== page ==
It was when I became a member of Prospect that I learnt more about the organisation and how it helps members through topics such as guidance on the European Time Directive, gender pay gap and BAME leadership.
Coming back to the industry and where we are heading, I am positive that renewables should continue to grow and develop over the next decade.
You only have to think about things such as the sector deal. We have seen in the last 10 years approximately 10 gigawatts of offshore wind being installed. The sector deal will see us looking to install a further 20 gigawatts by 2030. Essentially doubling what we have installed already, so it's a massive challenge.
But I feel that we 're not grabbing the opportunities available in such an endeavour, as part of this green transition. A perfect example of this relates to recommendation number one in the Prospect policy document regarding the skills crisis.
As I mentioned before, I was lucky enough to have my interested sparked at a young age but I wonder today if students are being given the same opportunities and indeed careers advice to let them know that the jobs are actually there. That if they are willing to study and train in the right areas, there are these high quality jobs available to them.
I've worked on and had the pleasure of also working with other people of different ages, ex-servicemen being a fantastic example of how people leaving their military career then go on to retrain in the offshore industry. They are very professional and positive people.
In collaboration with others I believe that Prospect's policy positions through its members and previous experiences, for example in the nuclear industry, are really vital to the industry.
We really do have this win-win scenario where, with an ambitious approach, we can address the issue of climate change, while providing high quality and rewarding jobs that literally help keep the lights on.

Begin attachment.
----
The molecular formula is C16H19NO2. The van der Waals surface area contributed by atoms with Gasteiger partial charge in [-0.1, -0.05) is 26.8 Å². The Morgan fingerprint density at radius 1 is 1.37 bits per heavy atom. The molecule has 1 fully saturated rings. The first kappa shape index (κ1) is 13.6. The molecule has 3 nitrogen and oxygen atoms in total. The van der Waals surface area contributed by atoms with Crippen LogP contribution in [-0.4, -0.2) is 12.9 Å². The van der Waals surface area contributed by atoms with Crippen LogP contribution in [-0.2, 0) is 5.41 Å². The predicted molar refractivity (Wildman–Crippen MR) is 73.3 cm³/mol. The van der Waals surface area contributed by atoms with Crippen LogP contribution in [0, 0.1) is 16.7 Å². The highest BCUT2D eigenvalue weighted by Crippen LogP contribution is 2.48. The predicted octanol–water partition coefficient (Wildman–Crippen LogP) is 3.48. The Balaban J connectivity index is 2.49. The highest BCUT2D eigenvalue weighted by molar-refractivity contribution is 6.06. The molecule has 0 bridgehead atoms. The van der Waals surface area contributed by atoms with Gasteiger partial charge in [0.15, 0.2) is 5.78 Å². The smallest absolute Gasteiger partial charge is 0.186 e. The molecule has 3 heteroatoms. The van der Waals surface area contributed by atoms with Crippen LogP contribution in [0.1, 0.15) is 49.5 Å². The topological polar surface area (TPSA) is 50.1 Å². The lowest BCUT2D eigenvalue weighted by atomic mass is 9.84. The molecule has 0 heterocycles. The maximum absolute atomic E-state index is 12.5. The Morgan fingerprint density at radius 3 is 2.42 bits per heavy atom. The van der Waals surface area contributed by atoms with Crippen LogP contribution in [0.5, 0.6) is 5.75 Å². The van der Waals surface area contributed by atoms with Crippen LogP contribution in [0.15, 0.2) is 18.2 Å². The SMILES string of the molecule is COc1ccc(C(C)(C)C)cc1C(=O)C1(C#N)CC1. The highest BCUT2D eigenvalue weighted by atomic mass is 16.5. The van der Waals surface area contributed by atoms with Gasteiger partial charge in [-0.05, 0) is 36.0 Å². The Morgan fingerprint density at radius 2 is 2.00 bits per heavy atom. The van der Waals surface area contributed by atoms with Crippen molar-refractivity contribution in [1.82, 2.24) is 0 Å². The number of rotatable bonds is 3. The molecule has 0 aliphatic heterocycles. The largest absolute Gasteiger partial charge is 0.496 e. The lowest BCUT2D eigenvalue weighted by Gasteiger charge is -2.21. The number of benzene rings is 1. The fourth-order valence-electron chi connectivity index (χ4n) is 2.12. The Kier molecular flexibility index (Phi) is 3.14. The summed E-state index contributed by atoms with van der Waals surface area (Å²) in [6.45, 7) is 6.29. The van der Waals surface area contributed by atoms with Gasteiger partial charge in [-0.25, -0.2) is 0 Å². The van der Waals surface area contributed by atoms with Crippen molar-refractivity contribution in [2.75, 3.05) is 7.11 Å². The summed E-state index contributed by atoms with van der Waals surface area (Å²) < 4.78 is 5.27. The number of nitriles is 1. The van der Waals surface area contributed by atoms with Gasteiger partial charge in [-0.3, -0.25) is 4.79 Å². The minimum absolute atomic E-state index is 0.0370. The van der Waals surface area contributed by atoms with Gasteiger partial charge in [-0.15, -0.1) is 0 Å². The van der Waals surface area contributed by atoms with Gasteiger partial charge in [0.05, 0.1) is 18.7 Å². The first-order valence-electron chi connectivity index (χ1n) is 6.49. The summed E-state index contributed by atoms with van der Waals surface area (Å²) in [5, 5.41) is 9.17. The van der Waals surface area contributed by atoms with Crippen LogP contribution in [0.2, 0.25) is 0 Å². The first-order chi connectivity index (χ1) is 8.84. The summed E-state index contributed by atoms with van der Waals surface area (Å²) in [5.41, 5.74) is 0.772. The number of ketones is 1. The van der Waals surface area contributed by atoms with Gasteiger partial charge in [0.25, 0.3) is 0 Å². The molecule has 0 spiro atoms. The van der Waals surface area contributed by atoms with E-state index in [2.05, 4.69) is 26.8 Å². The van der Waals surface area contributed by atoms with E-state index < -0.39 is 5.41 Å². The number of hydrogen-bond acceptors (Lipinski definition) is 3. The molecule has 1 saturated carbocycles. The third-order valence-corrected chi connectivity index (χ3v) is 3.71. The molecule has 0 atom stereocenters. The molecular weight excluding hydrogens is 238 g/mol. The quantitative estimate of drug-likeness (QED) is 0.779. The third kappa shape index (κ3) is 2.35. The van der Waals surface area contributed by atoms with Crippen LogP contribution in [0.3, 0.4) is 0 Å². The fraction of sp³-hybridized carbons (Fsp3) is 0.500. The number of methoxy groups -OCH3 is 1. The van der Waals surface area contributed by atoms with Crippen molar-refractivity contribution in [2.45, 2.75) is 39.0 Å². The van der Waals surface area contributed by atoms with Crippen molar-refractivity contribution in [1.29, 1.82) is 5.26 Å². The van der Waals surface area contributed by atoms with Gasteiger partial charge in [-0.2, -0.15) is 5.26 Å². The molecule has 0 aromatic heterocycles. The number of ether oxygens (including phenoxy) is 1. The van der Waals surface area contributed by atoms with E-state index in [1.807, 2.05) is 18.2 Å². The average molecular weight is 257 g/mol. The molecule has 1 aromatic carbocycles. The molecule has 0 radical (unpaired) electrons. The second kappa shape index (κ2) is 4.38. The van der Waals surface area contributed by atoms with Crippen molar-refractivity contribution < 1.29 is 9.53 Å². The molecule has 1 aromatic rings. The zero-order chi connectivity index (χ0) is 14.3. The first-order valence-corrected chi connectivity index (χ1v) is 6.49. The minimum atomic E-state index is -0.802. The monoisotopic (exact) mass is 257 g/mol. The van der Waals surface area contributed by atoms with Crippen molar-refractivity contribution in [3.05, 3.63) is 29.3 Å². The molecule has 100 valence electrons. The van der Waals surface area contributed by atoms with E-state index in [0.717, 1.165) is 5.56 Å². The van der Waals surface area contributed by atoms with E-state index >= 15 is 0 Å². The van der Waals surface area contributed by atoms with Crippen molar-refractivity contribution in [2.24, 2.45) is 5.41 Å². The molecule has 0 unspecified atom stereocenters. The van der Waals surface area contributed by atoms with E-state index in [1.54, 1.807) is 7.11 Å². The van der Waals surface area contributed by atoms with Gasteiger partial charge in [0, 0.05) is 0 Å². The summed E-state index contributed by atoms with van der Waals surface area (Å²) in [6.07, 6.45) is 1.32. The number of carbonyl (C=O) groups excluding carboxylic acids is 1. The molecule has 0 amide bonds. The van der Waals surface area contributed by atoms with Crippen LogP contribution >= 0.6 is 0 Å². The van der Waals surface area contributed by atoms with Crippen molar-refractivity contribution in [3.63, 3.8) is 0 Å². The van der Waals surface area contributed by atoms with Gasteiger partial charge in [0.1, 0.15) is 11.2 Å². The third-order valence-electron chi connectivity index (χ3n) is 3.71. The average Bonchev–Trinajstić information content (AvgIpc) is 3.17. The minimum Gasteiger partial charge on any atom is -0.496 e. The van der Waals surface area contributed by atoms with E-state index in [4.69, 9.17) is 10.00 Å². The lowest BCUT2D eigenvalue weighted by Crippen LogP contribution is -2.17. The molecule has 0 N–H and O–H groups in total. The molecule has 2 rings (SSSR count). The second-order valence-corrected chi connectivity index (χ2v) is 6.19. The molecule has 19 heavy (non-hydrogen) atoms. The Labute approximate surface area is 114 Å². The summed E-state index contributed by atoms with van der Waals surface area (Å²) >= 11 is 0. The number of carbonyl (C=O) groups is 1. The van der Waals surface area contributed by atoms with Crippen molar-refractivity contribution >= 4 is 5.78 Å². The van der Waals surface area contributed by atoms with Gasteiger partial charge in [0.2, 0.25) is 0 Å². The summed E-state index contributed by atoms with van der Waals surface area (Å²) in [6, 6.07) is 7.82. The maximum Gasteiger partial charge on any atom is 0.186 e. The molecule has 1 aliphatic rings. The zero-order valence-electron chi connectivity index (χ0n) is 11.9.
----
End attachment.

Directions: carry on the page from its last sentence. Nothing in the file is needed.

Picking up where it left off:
The renewables energy industry is one of the most exciting and dynamic places to work. It addresses key issues like climate change, providing energy security, providing high quality employment, but with that pace, dynamism and passion, we sometimes lose sight of the principles and protections that have evolved in the UK over the decades.
This is where I think Prospect provides a crucial role in informing and supporting employees and employers in this growing and maturing industry.
Take, for example, the massive push in the contract for difference auctions that will be occurring next year.
As developers we are looking at every single aspect of how projects can be refined and optimised, so we can ultimately win the auctions and build. However, what we may increasingly see through ambitious targets and goals is that that this can come at a cost such as the well-being of workers.
Prospect can step in to this space and ensure that employees, employers and contractors and sub-contractors are protected.
I have had the privilege to be part of the renewables story in the UK for the last eight years. During this time I have seen a lot of change but now I do feel that we are at a critical junction where we can lead the world by example or continue with the piecemeal approach where we simply don't achieve our potential.
This Prospect briefing provides an essential vision into what you should consider when thinking about the future of renewables in the UK.